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Royal Dutch Shell Plc .com: Anadarko deal heralds beginning of the end

By Carola Hoyos in London

Published: June 26 2006 03:00 | Last updated: June 26 2006 03:00

Anadarko Petroleum has taken a big bet that oil and gas prices are going to stay at their record highs with the acquisition last week of Kerr-McGee, a smaller rival.

In so doing the fifth-largest US oil and gas company contributed a brush stroke to the changing landscape of the mid-sized US energy industry.

If 1998 marked the birth of the super major as Exxon merged with Mobil, BP with Amoco and Total with PetroFina, then the past 12 months appear to haveheralded the beginning of the end of the US mid-tier oil companies.

“Of the mid-tier US companies, on a two to five-year time scale, are any of these guys going to be left?” said Derek Butter, analyst at Wood Mackenzie, the Edinburgh consultants. He added Marathon, Amerada Hess and Devon were most likely to be the next targets.

Anadarko – which has long been eyed by companies such as Royal Dutch Shell, the AngloDutch group, for its gas assets – has perhaps made itself an even more attractive target with last week’s deal.

Mergers and acquisitions in the oil sector began to boom again last year, after years of executives arguing that prices were too high. In 2005, worldwide mergers and acquisitions more than doubled to $160bn – the highest level since 1998.

Anadarko’s $16.4bn deal is the third big acquisition among the mid-sized US energy companies since last summer. In the second half of last year ConocoPhillips bought Burlington Resources for $36bn and Chevron beat the Chinese in the $20bn battle for Unocal. On a smaller scale, Occidental Petroleum took Vintage for a little more than $4bn that year as well. Meanwhile, across the US’s northern border, Total, of France, bought Canada’s Deer Creek for $1.3bn.

A study by Harrison Lovegrove, the UK-based corporate advisers, and John S Herold, the US research firm, found that executives were willing to pay 54 per cent more in North America, betting that high oil and gas prices were here to stay.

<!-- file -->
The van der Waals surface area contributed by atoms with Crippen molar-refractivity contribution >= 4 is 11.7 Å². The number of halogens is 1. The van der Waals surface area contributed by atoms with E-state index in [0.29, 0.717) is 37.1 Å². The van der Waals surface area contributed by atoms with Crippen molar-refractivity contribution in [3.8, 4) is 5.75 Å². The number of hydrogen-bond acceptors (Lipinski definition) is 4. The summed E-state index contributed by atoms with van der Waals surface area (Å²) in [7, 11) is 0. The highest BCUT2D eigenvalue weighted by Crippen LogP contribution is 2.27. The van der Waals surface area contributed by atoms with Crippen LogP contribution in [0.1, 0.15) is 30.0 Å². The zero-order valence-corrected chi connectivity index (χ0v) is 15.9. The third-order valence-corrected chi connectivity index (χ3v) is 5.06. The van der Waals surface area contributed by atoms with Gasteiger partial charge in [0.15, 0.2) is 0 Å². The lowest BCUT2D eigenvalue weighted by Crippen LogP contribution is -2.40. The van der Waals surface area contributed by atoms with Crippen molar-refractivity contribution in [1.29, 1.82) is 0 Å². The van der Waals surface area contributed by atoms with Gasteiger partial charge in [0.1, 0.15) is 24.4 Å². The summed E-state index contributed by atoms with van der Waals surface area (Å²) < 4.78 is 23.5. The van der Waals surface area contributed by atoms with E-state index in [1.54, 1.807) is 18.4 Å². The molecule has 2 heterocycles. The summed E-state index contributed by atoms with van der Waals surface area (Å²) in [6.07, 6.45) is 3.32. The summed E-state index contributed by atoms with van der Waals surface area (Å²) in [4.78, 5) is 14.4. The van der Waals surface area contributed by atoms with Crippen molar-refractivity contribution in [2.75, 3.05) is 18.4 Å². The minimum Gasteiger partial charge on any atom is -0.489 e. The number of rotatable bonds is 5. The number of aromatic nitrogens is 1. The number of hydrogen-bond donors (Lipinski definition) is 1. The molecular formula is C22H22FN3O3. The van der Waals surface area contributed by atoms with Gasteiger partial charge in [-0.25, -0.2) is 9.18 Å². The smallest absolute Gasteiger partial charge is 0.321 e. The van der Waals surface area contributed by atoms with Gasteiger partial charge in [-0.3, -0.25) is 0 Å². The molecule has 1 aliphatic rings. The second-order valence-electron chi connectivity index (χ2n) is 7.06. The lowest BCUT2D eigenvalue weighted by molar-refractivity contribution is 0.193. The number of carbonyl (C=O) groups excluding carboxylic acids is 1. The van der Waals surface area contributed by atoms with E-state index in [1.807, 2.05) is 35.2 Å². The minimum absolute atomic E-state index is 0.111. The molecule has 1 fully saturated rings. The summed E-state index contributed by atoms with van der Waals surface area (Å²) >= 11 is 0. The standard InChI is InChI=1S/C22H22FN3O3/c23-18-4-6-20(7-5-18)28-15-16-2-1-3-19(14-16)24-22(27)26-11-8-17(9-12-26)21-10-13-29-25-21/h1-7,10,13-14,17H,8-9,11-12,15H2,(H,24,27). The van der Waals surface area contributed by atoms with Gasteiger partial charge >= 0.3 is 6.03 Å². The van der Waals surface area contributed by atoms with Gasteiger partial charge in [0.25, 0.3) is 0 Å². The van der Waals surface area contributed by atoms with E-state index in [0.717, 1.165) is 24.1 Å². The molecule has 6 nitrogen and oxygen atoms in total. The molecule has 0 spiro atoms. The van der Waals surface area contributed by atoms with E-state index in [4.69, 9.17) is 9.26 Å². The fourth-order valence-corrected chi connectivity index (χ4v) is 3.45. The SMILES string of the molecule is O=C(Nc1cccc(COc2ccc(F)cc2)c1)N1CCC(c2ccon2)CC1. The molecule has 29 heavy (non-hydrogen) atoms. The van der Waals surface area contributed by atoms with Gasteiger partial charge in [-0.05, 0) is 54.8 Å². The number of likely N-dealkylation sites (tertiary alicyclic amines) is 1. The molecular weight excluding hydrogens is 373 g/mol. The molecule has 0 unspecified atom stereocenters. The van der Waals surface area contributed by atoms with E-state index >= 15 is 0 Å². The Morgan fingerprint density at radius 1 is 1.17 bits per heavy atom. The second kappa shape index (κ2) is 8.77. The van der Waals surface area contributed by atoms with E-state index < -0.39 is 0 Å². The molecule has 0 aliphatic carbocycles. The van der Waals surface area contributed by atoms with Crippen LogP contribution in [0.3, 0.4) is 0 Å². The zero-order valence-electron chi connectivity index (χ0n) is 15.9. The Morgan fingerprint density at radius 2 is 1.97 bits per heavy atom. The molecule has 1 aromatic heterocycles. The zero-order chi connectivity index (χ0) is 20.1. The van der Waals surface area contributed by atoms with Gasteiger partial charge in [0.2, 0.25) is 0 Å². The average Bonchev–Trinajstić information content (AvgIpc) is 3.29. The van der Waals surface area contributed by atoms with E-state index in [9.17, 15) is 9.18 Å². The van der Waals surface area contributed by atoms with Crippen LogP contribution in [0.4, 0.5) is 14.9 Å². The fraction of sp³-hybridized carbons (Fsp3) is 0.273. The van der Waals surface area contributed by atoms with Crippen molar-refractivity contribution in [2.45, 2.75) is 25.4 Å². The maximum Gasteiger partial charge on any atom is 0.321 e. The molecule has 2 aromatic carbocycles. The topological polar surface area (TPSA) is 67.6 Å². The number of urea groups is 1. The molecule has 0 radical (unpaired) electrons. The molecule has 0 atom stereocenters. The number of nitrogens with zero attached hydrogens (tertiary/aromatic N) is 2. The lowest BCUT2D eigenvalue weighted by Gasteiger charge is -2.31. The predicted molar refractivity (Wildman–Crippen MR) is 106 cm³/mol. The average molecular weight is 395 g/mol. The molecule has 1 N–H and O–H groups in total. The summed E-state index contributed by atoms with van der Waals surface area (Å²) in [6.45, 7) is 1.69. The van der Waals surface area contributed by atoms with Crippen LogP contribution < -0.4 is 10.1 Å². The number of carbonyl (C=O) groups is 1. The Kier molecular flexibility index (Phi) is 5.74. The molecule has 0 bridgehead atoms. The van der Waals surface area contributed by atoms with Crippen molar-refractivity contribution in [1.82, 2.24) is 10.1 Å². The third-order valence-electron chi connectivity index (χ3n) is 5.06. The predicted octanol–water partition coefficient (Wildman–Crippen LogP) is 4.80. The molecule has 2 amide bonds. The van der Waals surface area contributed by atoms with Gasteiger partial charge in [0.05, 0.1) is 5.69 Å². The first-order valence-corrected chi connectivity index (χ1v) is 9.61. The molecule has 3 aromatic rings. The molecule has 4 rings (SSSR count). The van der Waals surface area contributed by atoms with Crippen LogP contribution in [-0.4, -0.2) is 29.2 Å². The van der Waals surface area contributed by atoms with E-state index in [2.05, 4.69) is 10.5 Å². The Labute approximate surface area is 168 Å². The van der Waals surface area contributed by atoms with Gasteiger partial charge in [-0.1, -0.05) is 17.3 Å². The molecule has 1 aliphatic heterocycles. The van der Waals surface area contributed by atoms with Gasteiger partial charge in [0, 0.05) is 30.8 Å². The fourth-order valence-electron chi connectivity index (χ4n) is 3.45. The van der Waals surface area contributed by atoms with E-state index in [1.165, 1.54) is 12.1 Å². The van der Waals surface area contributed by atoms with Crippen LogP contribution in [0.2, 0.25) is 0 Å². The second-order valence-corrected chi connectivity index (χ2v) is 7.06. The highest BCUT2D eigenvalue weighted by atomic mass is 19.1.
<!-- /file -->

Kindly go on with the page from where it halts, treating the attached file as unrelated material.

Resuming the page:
Part of the reason is desperation and a wad of cash. Big oil companies have had trouble finding new oil and gas reserves through exploration because many of the world’s remaining reserves lie in countries unwilling to open them to foreign investment. In the meantime, however, the $70 oil price has swelled war chests. ExxonMobil, the world’s biggest energy group, has $30bn-$40bn at its disposal.

But Exxon and the world’s other huge international oil companies are unable to use that money to buy each other because of regulatory hurdles. Mid-size energy groups without large numbers of petrol stations, pipelines and refineries, often the cause of regulatory scrutiny, are easier targets. Size has made companies such as Devon and Anadarko vulnerable: they are too big for modest drilling success to deliver good growth results, but too small to compete with huge national oil companies or to venture into challenging new terrain.

But buying a mid-tier company does not solve some of the most serious challenges that energy companies face. Shortages of equipment, especially drilling rigs, and labour, particularly engineers, have helped push companies’ capital expenditure up 66 per cent since 2002 even though the money is going to producing 30 per cent fewer barrels, analysts at Deutsche Bank calculate.

This new reality is showing up in share prices. Oil prices have jumped from $55 to $68 a barrel in the past year, but the share price of Exxon has not budged from $57. “Returns are under steep pressure as taxes and costs spiral higher, and competition in the remaining non-governmental opportunities eats away at remaining returns,” Deutsche Bank said in a recent report.

As the cost of the US mid-tier companies rises with each acquisition, the next company to buy one will be placing an even bigger, bolder bet than Anadarko.

Copyright The Financial Times Limited 2006

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